In the UK, Europe's largest financial center, the situation is still evolving, but stablecoins appear to be a priority in the country as well. The UK government is keen to position itself as a pro-business player in the post-Brexit world. In a recent speech, Treasury Secretary John Glen announced that the government would bring stablecoins into the UK's payments system, encouraging companies to settle in the country.

Will exchanges be regulated? Cryptocurrency exchanges have become financial giants and represent the foundation of the cryptocurrency industry globally; they are generally the first point of contact for people interested in buying cryptocurrencies. At the same time, some of these companies have come under fire for lack of security, financial opacity and lack of clarity about their business structure. An example above all: the United Kingdom and other countries have banned the operations of the largest exchange in the world, Binance (which, however, recently secured a provider of services related to digital assets in France). The company has also been evading questions about its registered office for years.

See more Sign up for Gadgetland and other Wired newsletters! Arrow In both the US and the EU, lawmakers are preparing plans to introduce rules that would make exchanges more transparent.

The US bipartisan proposal mirrors some of the provisions presented in another bill currently under discussion. the Digital Commodity Exchange Act, which allows cryptocurrency exchanges to register with the Cftc. Exchanges would be required to comply with existing standards regarding consumer protection, prevention of market manipulation, conflicts of interest and information sharing, as well as taking steps to protect client assets in the event of bankruptcy. Registration with the Cftc would be voluntary, but would guarantee exchanges some advantages.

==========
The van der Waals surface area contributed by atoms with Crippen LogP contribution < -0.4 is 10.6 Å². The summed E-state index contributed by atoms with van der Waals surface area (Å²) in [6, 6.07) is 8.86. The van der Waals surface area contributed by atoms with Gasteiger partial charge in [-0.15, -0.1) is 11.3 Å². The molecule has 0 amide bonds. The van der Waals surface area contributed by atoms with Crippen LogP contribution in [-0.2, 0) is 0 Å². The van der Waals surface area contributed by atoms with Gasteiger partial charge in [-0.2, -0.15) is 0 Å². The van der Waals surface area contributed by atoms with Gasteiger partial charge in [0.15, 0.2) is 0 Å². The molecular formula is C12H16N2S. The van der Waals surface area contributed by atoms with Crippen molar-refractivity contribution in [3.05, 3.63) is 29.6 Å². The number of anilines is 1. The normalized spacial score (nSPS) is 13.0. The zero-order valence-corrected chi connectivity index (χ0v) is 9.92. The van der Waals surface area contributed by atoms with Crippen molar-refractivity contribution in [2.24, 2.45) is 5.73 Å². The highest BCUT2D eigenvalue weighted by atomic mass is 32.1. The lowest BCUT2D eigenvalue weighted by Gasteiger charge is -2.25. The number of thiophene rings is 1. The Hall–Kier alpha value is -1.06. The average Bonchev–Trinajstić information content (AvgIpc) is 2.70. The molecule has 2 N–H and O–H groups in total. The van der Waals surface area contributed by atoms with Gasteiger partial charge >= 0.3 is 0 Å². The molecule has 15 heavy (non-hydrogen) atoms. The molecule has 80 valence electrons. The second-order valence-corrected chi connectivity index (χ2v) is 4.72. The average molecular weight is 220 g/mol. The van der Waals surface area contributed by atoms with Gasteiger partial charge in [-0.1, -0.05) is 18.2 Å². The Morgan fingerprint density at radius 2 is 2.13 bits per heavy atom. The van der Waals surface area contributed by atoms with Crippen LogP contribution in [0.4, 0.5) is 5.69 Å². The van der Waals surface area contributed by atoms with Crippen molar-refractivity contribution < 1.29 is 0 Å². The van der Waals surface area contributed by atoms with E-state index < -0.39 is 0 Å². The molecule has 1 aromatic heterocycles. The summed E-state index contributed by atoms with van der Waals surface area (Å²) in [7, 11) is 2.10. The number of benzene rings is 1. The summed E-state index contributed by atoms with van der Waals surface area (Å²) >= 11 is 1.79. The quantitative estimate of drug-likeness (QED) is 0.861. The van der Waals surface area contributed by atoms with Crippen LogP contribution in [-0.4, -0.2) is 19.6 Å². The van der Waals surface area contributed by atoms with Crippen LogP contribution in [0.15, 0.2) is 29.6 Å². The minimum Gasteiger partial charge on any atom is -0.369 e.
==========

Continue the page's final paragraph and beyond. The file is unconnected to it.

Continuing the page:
In Europe, Mica would require exchanges wishing to address EU citizens to have a European headquarters and to obtain authorization to operate by member state governments. In case of non-compliance, exchanges will not be able to promote their services throughout the EU. Mica would also introduce stricter standards for customer protection, as well as rules against insider trading and market manipulation, and resource and cyber security obligations.

The position of non-custodial wallets Cryptocurrency exchanges and wallet providers are already bound by anti-money laundering and customer identity verification regulations in the United States and many European countries. The only element in the sector to remain excluded are the so-called non-custodial, or self-hosted wallets, those that are not managed by a centralized company but by the users themselves, whose anonymity is therefore guaranteed.

Last week, non-custodial wallets were the center of attention due to the approval of the new EU anti-money laundering regulation, presented as a complement to the Mica. The regulation is aimed primarily at wallets managed by companies, and requires that cryptocurrency service providers in the EU carry out checks on potential customers for possible warning signs (terrorism, money laundering, crime), and that they record the identity of the people who send and receive cryptocurrencies on their platforms, regardless of volumes. This information must be stored and provided to law enforcement in case of need.

In addition, the regulation prohibits transactions of more than one thousand euros between wallets managed by an organization and non-custodial ones, in case which do not belong to the same user. Obviously, the rule has no way of being applied to transactions between two non-custodial wallets. As long as he remains confined to the world of cryptocurrencies, anonymity will still be allowed.

This article - which Gilad Edelman also contributed - originally appeared on UK.